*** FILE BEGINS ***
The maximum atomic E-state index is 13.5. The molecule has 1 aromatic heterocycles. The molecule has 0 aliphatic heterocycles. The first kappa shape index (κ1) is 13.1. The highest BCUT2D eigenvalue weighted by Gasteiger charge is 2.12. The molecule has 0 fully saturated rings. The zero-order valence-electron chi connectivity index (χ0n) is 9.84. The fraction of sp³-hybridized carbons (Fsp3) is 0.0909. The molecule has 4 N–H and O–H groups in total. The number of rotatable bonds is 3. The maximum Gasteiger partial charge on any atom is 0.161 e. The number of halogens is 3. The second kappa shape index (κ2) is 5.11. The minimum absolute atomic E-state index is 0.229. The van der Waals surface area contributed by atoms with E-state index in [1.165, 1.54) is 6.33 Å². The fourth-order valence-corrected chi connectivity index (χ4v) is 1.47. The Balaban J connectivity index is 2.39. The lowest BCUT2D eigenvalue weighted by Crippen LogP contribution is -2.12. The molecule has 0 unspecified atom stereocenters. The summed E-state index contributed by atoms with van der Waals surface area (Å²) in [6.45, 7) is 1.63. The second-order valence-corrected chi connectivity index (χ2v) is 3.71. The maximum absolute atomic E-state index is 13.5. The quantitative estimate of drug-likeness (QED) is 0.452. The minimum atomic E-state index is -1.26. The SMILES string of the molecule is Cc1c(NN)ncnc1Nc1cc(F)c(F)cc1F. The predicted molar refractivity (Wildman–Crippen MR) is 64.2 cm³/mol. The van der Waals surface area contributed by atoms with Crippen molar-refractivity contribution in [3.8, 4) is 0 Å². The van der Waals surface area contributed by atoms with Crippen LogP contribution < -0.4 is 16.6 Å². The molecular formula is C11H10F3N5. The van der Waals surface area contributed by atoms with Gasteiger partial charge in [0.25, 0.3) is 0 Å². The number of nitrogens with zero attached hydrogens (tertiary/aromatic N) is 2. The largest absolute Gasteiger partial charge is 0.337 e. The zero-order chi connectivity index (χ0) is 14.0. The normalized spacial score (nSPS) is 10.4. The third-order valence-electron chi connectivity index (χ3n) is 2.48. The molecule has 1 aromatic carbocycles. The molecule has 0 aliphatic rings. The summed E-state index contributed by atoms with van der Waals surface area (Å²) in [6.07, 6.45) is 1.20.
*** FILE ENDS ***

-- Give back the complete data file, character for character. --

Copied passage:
The maximum atomic E-state index is 13.5. The molecule has 1 aromatic heterocycles. The molecule has 0 aliphatic heterocycles. The first kappa shape index (κ1) is 13.1. The highest BCUT2D eigenvalue weighted by Gasteiger charge is 2.12. The molecule has 0 fully saturated rings. The zero-order valence-electron chi connectivity index (χ0n) is 9.84. The fraction of sp³-hybridized carbons (Fsp3) is 0.0909. The molecule has 4 N–H and O–H groups in total. The number of rotatable bonds is 3. The maximum Gasteiger partial charge on any atom is 0.161 e. The number of halogens is 3. The second kappa shape index (κ2) is 5.11. The minimum absolute atomic E-state index is 0.229. The van der Waals surface area contributed by atoms with E-state index in [1.165, 1.54) is 6.33 Å². The fourth-order valence-corrected chi connectivity index (χ4v) is 1.47. The Balaban J connectivity index is 2.39. The lowest BCUT2D eigenvalue weighted by Crippen LogP contribution is -2.12. The molecule has 0 unspecified atom stereocenters. The summed E-state index contributed by atoms with van der Waals surface area (Å²) in [6.45, 7) is 1.63. The second-order valence-corrected chi connectivity index (χ2v) is 3.71. The maximum absolute atomic E-state index is 13.5. The quantitative estimate of drug-likeness (QED) is 0.452. The minimum atomic E-state index is -1.26. The SMILES string of the molecule is Cc1c(NN)ncnc1Nc1cc(F)c(F)cc1F. The predicted molar refractivity (Wildman–Crippen MR) is 64.2 cm³/mol. The van der Waals surface area contributed by atoms with Crippen molar-refractivity contribution in [3.8, 4) is 0 Å². The van der Waals surface area contributed by atoms with Crippen LogP contribution < -0.4 is 16.6 Å². The molecular formula is C11H10F3N5. The van der Waals surface area contributed by atoms with Gasteiger partial charge in [0.25, 0.3) is 0 Å². The number of nitrogens with zero attached hydrogens (tertiary/aromatic N) is 2. The largest absolute Gasteiger partial charge is 0.337 e. The zero-order chi connectivity index (χ0) is 14.0. The normalized spacial score (nSPS) is 10.4. The third-order valence-electron chi connectivity index (χ3n) is 2.48. The molecule has 1 aromatic carbocycles. The molecule has 0 aliphatic rings. The summed E-state index contributed by atoms with van der Waals surface area (Å²) in [6.07, 6.45) is 1.20.